THEIR VIEW

Bobbie Randall - Contributing columnist



Randall

Randall


During October everyone is reminded that more research is needed to reduce the incidence of breast cancer. Things usually not pink turn pink. Everything from pumpkins to football players switch colors to pink.

This campaign to increase public awareness of breast cancer has been going on for decades. Money is needed for laboratory studies and education but awareness is more important.

Anyone can develop this sometimes deadly cancer but women are the predominant victims. The earlier that the deadly growth is detected, the better the risk of eliminating it.

There is a woman who works with me who is undergoing treatment for breast cancer. I have known this lady for years, and I have watched her take her health very seriously.

First she enrolled in a class to learn more about healthy eating. I walked her through the basics to receive essential proteins, vitamins and minerals. One of the ways that she decreased her weight was by removing sugar and alcohol.

Then I watched her enroll in as many physical fitness classes as her schedule allowed. She changed her BMI from a high percentage of fat to an even higher percentage of muscle.

Her wardrobe was too big for her. She bought bright and bold colors to wear. She was like a caterpillar turning into a butterfly.

Then she got breast cancer. This shocking news made healthy eating and staying physically fit a farce. How can this woman who worked so hard to be healthier get hit with this devastating news?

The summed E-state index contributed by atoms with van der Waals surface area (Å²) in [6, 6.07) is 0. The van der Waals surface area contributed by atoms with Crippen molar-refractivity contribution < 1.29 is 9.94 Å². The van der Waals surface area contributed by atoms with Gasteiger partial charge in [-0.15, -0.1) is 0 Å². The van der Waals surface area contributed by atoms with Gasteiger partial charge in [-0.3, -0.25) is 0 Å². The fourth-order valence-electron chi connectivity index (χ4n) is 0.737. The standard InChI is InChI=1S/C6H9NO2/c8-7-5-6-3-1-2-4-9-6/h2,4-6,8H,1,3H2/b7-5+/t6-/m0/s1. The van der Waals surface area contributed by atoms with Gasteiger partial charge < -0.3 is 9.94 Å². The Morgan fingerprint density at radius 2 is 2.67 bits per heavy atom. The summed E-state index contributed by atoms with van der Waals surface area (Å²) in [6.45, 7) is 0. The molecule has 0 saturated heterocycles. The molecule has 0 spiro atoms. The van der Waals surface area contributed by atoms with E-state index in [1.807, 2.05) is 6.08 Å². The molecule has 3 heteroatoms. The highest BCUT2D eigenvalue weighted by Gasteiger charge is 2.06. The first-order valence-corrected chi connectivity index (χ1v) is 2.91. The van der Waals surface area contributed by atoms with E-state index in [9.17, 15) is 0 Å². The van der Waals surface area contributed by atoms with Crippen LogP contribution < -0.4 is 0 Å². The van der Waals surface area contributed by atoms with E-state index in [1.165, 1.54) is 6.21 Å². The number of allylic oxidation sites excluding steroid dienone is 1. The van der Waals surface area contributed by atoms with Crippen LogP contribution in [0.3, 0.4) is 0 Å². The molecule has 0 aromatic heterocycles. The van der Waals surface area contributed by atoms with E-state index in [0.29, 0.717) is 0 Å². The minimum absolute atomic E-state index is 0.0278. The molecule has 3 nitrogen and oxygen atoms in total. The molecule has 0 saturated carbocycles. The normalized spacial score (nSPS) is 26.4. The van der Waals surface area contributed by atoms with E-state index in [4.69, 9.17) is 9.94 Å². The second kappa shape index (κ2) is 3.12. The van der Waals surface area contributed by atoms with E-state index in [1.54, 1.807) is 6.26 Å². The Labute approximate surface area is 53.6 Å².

She followed all the rules. Staying in shape is one of the main means of reducing the risk of all cancers. Her exercise and sweat didn’t protect her from cancer like it was supposed to do.

All the fruits and vegetables that she learned to like did not shield her from this deadly growth. No matter how many changes to her diet, nothing guarded her from breast cancer.

Over the years, I had been a casual bystander in this woman’s life. A polite hello with an encouraging smile was the extent of our mutual professional respect.

After months of her cancer treatment, I found the opportunity to talk to her and commend her for the years of healthy eating and physical fitness. I reminded her of our first session that was loaded with good nutrition facts and recommendations. I applauded her for deleting the sugar from her coffee and candy bars from her afternoon snack.

We laughed as she told me about the menu mistakes that she made with her family at first. She learned healthier cooking methods over the years and found ways to make fewer processed foods. The produce section of the grocery store is her favorite.

Then she explained her chemo and radiation schedule and how it has not interfered with her work. She proudly announced that so far she has not missed one day of work because of breast cancer.

Then I asked her a soul searching question, “Why you?” I will never forget her response. “Why not me,” she replied. Breast cancer survivors are my heroes.

Randall
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THEIR VIEW

Bobbie Randall

Contributing columnist

Bobbie Randall is a certified diabetes educator, registered, licensed dietitian. She supervises a Diabetes Self-Management Training Program at Dunlap Community Hospital, Orrville, Ohio. Contact her at bobbie.randall@aultman.com.

Bobbie Randall is a certified diabetes educator, registered, licensed dietitian. She supervises a Diabetes Self-Management Training Program at Dunlap Community Hospital, Orrville, Ohio. Contact her at bobbie.randall@aultman.com.